Although already discussed over a century ago by Arrhenius in 1896 (Arrhenius 1896), the issue of global warming caused by the injection of the so-called greenhouse gases such as CO2 and CH4 into the atmosphere has become prominent in recent years. This is because of the rapid increase in atmospheric CO2 associated with the combustion of fossil fuels in the second half of the 20th century. The recognition that other species can behave in a similar manner, but often more effectively than CO2, has resulted in the definition of the global warming potential of trace gases. The list of greenhouse gases now comprises many species including H2O, CO2, CH4, nitrous oxide, CFCs and tropospheric ozone. Governments of many nations, concerned with the potential harmful consequences of global warming, have mandated to make evaluations aiming to provide national and international policymakers with an accurate assessment of our current understanding of climate change (IPCC 2007). The increasing evidence that current global warming is to a large extent man-made was documented in the 4th assessment report of the Intergovernmental Panel of Climate Change (IPCC) in 2007. Figure 1-6 summarises the global annual mean radiative forcing of relevant agents contributing to global warming. (see fig. 1-6)

 

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fig. 1-6:

image
Global, annual mean radiative forcings (Wm-2) due to a number of agents for the period from pre-industrial (1750) to present (late 1990s; about 2000). The height of each box denotes a central or best estimate value while its absence indicates that no best estimate is possible. The vertical bars visualise an estimate of the uncertainty range, for the most part guided by the spread in the published values of the forcing. The uncertainty range specified here has no statistical basis and therefore differs from the use of the term elsewhere in this document. A 'level of scientific understanding' index is associated to each forcing, with high, medium, low and very low levels, respectively. (IPCC 2001)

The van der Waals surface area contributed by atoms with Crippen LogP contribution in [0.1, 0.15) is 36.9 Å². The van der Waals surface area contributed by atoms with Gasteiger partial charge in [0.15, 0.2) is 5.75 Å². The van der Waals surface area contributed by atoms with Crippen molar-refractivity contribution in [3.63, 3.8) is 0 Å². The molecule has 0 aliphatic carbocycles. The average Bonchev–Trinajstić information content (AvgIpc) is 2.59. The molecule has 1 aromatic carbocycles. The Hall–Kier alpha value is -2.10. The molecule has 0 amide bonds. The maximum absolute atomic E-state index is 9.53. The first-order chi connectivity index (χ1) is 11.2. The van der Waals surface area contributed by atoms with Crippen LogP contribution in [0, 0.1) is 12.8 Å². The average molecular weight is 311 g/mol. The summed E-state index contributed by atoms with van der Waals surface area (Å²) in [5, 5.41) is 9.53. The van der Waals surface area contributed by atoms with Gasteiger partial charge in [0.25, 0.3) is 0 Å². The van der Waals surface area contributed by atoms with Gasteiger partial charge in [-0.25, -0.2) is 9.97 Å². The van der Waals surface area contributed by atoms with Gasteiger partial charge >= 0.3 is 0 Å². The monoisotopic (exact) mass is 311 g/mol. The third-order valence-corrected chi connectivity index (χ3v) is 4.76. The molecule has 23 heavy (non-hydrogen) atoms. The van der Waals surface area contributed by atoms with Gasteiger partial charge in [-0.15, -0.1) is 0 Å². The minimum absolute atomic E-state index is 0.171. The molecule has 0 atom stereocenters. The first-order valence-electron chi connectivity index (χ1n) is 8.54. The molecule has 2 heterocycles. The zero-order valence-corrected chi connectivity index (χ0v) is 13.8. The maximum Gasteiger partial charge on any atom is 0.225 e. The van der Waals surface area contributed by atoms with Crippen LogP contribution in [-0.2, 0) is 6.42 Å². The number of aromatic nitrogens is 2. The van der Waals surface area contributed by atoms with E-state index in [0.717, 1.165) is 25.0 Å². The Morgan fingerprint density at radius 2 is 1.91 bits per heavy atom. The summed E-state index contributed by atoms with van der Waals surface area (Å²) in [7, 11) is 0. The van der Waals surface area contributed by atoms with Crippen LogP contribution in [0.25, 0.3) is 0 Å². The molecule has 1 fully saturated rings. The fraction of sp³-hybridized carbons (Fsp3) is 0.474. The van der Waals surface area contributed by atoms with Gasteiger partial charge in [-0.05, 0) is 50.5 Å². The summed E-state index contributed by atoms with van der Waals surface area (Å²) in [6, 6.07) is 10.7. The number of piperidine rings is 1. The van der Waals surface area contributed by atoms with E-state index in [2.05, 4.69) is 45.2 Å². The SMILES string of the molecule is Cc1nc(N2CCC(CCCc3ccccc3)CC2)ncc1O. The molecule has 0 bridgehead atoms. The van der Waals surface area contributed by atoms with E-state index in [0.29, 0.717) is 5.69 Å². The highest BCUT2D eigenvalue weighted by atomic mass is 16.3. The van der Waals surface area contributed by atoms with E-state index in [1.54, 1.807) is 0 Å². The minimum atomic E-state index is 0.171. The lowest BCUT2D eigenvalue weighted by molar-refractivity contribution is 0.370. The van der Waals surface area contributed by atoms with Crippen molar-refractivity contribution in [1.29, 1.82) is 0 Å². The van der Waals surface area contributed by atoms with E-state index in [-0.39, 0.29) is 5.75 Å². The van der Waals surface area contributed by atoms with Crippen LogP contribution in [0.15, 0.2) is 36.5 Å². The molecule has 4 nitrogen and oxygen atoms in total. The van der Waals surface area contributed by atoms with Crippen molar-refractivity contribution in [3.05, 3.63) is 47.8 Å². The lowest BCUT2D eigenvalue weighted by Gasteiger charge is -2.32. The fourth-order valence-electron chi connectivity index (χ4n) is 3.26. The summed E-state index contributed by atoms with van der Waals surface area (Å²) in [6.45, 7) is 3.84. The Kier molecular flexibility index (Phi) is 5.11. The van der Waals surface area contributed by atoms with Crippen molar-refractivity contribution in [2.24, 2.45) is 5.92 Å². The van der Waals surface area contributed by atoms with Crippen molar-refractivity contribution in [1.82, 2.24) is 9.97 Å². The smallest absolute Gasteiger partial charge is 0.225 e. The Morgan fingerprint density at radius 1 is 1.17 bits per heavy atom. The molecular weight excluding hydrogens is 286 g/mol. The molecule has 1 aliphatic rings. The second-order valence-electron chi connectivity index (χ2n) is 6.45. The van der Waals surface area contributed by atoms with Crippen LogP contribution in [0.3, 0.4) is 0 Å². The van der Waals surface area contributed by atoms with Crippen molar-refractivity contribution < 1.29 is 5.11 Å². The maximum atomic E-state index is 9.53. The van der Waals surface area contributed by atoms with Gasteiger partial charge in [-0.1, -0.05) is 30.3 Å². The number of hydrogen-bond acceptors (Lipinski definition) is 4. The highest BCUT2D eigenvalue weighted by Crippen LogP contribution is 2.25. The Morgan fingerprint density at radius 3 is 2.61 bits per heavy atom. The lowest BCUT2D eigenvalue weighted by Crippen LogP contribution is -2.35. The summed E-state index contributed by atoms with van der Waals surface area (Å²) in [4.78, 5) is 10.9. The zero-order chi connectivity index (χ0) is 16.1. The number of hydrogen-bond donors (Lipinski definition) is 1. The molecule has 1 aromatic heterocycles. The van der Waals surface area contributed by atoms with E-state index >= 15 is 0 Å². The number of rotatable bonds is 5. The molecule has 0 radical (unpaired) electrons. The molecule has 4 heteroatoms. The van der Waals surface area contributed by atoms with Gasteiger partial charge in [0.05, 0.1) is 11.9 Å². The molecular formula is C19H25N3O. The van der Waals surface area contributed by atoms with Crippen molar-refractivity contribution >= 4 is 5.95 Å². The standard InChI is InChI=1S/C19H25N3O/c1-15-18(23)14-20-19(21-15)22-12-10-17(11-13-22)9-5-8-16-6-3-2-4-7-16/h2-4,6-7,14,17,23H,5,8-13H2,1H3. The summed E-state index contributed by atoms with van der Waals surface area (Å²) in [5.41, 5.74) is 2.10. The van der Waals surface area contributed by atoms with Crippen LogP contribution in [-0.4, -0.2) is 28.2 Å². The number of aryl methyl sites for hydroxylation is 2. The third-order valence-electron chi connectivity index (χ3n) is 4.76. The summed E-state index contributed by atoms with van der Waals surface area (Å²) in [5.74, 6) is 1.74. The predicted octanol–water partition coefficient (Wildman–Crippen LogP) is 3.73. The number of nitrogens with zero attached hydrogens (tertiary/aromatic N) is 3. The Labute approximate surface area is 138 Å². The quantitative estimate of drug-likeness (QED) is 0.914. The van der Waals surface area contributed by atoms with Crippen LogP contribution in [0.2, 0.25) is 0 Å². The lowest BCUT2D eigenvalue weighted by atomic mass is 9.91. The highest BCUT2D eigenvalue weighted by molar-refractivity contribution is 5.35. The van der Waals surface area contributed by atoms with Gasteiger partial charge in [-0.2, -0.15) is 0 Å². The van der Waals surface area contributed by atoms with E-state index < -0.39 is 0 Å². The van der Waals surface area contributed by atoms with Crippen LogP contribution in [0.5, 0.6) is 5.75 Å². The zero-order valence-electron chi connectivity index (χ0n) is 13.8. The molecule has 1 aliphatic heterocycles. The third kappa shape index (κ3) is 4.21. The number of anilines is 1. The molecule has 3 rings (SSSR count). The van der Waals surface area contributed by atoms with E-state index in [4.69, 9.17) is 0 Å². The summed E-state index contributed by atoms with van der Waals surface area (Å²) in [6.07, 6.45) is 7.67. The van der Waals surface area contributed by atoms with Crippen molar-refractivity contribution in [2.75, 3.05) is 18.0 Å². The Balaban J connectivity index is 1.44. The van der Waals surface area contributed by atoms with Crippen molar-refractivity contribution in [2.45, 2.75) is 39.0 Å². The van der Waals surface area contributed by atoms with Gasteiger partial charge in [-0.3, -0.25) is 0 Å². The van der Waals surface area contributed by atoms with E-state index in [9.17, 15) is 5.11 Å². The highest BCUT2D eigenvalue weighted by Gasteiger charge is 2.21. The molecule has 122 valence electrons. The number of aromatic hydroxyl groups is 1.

As the concentrations of atmospheric greenhouse gases and their radiative forcing have continued to increase as a result of human activities, global warming and its impact on the Earth-Atmosphere system will further increase. One of the future challenges is to quantify the complex feedback cycles (see figure 1-3) between climate, atmospheric composition, natural and human activity which are driven by global warming. For example global warming is expected to result in more frequent dry, hot summer periods in Europe – like the summer of 2003 – with degraded air quality in wide parts of Europe.

For use in climate research, SCIAMACHY measurements will provide the distributions of several important greenhouse gases (CH4, CO2, and tropospheric O3), aerosol and cloud data, surface spectral reflectance (280-2386 nm), the incoming solar spectral irradiance and the outgoing spectral radiance (214-2386 nm). The observation of the greenhouse gases CH4 and CO2 will help to better quantify natural emissions globally, thereby improving the scientific basis of the Kyoto Protocol, which was put into force in spring 2005.

As it is intended that SCIAMACHY observations are to be made for many years, this long-term data set will also deliver much unique information useful for the study of the solar-terrestrial interactions and variations of the solar output including its impact on climate change. To maintain continuity with other spectrometers measuring solar spectral irradiance such as SBUV or GOME, SCIAMACHY was calibrated using standard methods which had also been applied to the GOME or SBUV calibration.